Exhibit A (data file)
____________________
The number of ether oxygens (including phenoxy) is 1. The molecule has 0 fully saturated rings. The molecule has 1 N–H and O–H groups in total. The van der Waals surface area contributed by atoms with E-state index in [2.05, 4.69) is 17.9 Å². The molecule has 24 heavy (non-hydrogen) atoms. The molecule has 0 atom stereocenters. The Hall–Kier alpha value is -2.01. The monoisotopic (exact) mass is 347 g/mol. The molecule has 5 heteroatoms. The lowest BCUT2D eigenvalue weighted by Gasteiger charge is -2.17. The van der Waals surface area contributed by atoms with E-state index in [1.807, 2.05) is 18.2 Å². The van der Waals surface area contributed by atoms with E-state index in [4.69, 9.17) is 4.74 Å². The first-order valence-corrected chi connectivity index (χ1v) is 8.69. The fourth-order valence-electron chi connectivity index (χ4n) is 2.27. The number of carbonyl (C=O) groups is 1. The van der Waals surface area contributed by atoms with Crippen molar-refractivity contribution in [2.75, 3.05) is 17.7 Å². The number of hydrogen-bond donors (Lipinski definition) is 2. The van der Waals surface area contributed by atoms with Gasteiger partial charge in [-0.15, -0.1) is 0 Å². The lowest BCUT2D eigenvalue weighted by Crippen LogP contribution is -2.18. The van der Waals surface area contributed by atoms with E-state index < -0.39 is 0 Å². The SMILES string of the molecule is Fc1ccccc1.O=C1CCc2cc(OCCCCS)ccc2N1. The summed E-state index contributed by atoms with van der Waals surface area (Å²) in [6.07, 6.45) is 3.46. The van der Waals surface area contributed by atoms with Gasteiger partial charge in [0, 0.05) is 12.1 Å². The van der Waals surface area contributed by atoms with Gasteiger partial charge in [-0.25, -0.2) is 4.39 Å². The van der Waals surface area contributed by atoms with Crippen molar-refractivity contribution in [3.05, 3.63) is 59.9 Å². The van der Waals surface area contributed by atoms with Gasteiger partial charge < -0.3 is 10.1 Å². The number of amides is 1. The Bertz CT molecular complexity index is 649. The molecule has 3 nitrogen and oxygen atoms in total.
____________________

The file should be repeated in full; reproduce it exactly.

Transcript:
The number of ether oxygens (including phenoxy) is 1. The molecule has 0 fully saturated rings. The molecule has 1 N–H and O–H groups in total. The van der Waals surface area contributed by atoms with E-state index in [2.05, 4.69) is 17.9 Å². The molecule has 24 heavy (non-hydrogen) atoms. The molecule has 0 atom stereocenters. The Hall–Kier alpha value is -2.01. The monoisotopic (exact) mass is 347 g/mol. The molecule has 5 heteroatoms. The lowest BCUT2D eigenvalue weighted by Gasteiger charge is -2.17. The van der Waals surface area contributed by atoms with E-state index in [1.807, 2.05) is 18.2 Å². The van der Waals surface area contributed by atoms with E-state index in [4.69, 9.17) is 4.74 Å². The first-order valence-corrected chi connectivity index (χ1v) is 8.69. The fourth-order valence-electron chi connectivity index (χ4n) is 2.27. The number of carbonyl (C=O) groups is 1. The van der Waals surface area contributed by atoms with Crippen molar-refractivity contribution in [2.75, 3.05) is 17.7 Å². The number of hydrogen-bond donors (Lipinski definition) is 2. The van der Waals surface area contributed by atoms with Gasteiger partial charge in [-0.15, -0.1) is 0 Å². The lowest BCUT2D eigenvalue weighted by Crippen LogP contribution is -2.18. The van der Waals surface area contributed by atoms with E-state index < -0.39 is 0 Å². The SMILES string of the molecule is Fc1ccccc1.O=C1CCc2cc(OCCCCS)ccc2N1. The summed E-state index contributed by atoms with van der Waals surface area (Å²) in [6.07, 6.45) is 3.46. The van der Waals surface area contributed by atoms with Gasteiger partial charge in [0, 0.05) is 12.1 Å². The van der Waals surface area contributed by atoms with Gasteiger partial charge in [-0.25, -0.2) is 4.39 Å². The van der Waals surface area contributed by atoms with Crippen molar-refractivity contribution in [3.05, 3.63) is 59.9 Å². The van der Waals surface area contributed by atoms with Gasteiger partial charge < -0.3 is 10.1 Å². The number of amides is 1. The Bertz CT molecular complexity index is 649. The molecule has 3 nitrogen and oxygen atoms in total.